How to Address a Cover Letter When the Name Is Unknown

Avoid submitting a resume without a cover document, if possible.
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Cover letters that accompany resume submissions showcase your communication and writing skills -- abilities that hiring managers look for among applicants. A general rule of thumb is that you should always direct this letter to a specific selecting official at a company. However, managers and human resources professionals in an organization sometimes choose to keep name information hidden or anonymous during the job advertising and recruitment process. In other cases it's unclear who is in charge of hiring and candidate selection for the job. You can still express interest in a job opening at a company, even without the manager's name.

    Step 1

    Research and narrow down your contact information for the company that is hiring. Even though you don't know the name, you may be able to determine which department or the job title of the person who is in charge of screening resumes and cover letters, such as Human Resources. Review the original job advertisement or the company's public website for department information. Politely call the receptionist at the company's front desk for assistance as well.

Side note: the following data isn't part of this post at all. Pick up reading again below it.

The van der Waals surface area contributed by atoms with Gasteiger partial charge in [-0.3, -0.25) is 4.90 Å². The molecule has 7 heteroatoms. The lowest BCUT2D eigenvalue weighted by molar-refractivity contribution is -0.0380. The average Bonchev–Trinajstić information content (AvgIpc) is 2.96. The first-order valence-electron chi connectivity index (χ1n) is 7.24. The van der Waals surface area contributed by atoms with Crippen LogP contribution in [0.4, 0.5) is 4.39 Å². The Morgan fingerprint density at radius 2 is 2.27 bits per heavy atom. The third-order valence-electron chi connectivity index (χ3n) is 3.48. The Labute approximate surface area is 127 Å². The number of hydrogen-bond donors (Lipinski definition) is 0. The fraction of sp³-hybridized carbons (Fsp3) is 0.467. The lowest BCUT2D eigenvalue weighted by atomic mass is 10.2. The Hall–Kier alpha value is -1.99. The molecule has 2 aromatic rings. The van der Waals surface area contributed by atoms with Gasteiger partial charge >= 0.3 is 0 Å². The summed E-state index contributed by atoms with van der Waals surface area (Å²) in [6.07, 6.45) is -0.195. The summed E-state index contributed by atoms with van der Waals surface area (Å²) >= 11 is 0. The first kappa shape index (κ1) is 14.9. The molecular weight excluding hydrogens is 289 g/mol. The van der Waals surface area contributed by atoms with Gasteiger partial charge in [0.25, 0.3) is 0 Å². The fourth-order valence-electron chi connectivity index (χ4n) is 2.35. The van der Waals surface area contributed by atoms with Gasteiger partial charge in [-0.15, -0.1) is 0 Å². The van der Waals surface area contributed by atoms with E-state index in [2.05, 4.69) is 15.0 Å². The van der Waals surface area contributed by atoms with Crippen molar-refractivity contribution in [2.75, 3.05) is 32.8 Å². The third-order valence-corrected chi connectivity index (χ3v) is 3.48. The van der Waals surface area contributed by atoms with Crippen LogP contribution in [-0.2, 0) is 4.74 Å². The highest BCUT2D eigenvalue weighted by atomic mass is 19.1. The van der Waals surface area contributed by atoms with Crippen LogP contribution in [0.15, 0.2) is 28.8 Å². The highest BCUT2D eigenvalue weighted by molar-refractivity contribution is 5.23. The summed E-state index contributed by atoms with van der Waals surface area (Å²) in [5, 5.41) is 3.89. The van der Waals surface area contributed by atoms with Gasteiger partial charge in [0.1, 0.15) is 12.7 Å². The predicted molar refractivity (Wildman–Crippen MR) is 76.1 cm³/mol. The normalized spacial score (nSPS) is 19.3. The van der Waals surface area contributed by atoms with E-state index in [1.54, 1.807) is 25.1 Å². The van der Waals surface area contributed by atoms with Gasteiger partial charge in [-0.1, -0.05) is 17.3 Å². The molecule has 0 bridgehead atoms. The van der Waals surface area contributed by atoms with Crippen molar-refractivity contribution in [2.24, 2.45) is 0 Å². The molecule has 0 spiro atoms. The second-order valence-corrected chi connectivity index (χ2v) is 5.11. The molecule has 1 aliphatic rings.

Step 2

    Write the department name or job title, first, in the recipient address block, in the heading of the cover letter: "Human Resources Manager"; XYZ Company"; "123 Main Street"; "Any City, Any State, 00000." Customarily, the hiring manager's name goes before the job title, but it is acceptable if you don't know this information. Lastly, you can start with the company's name, if the manager's name and title are unavailable.

    Step 3

    Address the salutation in the body of the letter based on the information that you know. Write "Dear Human Resources Manager," if you know this is the person's job title or department that will read your cover letter. Use "Dear Selection Committee," as a way to include all selecting officials who make final hiring decisions. Last, use "To whom it may concern" or "Good morning," if you have no

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